Out with the old, in with the new some say. That said, whatever is old can also be new again with our valuable new year financial checklist items – to start your 2022 personal finance journey off right!
Budgets are good but monitoring your cashflow is better in any year!
While budgets are good we’re not really fans of them here on this site – we prefer to you monitor your cashflow often and there is no better way to find out where all your money goes than to use our free cashflow budgeting spreadsheet.
In fact, if you sign up for our free email newsletter, you’ll get your own free cashflow spreadsheet to work with and be notified when new content is posted. You’ll also get exclusive content only made available for our subscribers.
Back to the “B” word, it’s easy to understand why so many personal finance experts recommend budgeting: it can be an easy solution to a set of complex issues. For many people, budgeting can be similar to dieting. You might be told by some finance guru to “create a budget” but that’s not really helpful – just like “starting to diet” probably won’t last. The language around budgeting and dieting are similar, they are judgy words. We don’t believe in budgeting or dieting because of this judgement and because ultimately we feel cashflow management (just like eating a more balanced diet) is likely going to yield much more positive results.
Budgeting doesn’t work for most people because it can leave many people feeling worse about themselves – that’s hardly the right mindset for positive change. Instead, use tools like ours to find out where your money is going and see if those types of spending patterns align with your values. Obviously, spending less than you make is a must for any wealth-building but if you don’t know where you are starting from, then you’ll have little clue how to change.
So, this year, toss the budgeting concept out the window. Monitor your cashflow and make better decisions with it. Grow the gap for investing purposes, when it makes sense.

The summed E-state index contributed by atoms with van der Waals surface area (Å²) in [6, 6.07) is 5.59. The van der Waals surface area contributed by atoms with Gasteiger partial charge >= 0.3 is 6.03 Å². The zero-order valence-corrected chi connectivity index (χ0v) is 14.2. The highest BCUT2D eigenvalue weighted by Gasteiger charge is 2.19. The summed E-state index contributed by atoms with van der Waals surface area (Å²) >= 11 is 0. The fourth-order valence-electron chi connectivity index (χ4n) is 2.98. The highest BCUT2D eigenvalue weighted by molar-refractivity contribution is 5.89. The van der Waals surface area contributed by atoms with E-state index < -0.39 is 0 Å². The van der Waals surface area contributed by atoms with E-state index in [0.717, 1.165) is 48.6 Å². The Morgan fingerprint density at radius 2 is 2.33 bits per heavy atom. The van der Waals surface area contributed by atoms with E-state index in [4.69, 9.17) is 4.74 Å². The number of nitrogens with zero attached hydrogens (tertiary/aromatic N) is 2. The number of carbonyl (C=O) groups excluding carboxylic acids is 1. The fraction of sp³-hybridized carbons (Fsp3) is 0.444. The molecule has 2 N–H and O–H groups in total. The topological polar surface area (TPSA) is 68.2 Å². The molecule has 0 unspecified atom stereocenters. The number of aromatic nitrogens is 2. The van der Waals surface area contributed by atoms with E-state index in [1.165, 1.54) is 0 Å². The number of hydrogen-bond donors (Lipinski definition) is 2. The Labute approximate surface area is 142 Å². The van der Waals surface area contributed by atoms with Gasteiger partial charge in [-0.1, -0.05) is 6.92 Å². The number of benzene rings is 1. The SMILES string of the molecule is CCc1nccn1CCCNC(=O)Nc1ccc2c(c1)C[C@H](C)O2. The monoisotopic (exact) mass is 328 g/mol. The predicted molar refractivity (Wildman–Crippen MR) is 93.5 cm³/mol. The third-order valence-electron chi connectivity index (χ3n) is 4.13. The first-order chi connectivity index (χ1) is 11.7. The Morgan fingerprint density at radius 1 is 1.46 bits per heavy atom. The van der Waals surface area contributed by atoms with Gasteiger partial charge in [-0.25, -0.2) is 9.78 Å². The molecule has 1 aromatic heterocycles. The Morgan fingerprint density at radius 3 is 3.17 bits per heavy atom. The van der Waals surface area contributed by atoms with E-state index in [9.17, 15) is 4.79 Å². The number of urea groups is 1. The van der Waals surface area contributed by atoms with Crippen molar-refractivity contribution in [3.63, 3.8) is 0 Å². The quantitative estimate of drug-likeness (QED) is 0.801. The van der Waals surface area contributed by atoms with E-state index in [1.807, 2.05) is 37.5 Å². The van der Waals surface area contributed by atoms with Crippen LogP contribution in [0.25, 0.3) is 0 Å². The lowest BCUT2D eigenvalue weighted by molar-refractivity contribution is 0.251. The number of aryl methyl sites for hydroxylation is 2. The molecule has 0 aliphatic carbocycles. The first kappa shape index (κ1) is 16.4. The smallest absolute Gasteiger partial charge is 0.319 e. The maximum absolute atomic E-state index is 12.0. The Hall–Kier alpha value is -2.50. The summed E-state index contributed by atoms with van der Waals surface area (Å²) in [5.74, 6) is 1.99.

Consider investing this new year
While true, if you’re not investing, you could be missing out on valuable stock market gains, the reality is maybe you shouldn’t be investing at all – yet.
We outlined a few great reasons why you may wish to consider putting investing on hold until you get part of your financial house in order.
Further Reading: When should I start investing?
If you feel comfortable with your finances and cashflow management, then by all means try to start putting some money aside towards your investment accounts as soon as possible. The sooner your money can get working for you, with the proper conditions, with time on your side, the more wealth you can potentially build.
Alternatively, maybe you’re focused initially on creating an emergency fund. We’re fans of that too. To help you out, consider reading through the following link for some of the best savings rates in Canada.
Further Reading: These are the best high-interest savings accounts to own.
We believe the money that you save in an emergency fund should be liquid – you can easily dip into it when you need it. That includes when your favourite stocks or ETFs go on sale! That brings us back to investing in this new year.
Contribute to your Tax-Free Savings Account (TFSA) this new year
You might already know by now that a Tax-Free Savings Account is not just a savings account. Thankfully, the account can hold stocks, low-cost Exchange Traded Funds (ETFs) and more. The beauty of this account: all the gains you make insight the account are tax-free.
The TFSA limit for 2022 is $6,000, per adult, and contribution limits are now up to $81,500 since account inception! That’s a lot of tax-free money!
Assuming you have the contribution funds available, we believe it makes great sense to strive and max out your TFSA contributions in January to get your money compounding away early and throughout the year.
A big reminder we’ve actually written a few comprehensive posts about TFSAs so you can take full advantage of its power over time!
Do you know if you invest wisely within your TFSA, you can retire on just that account?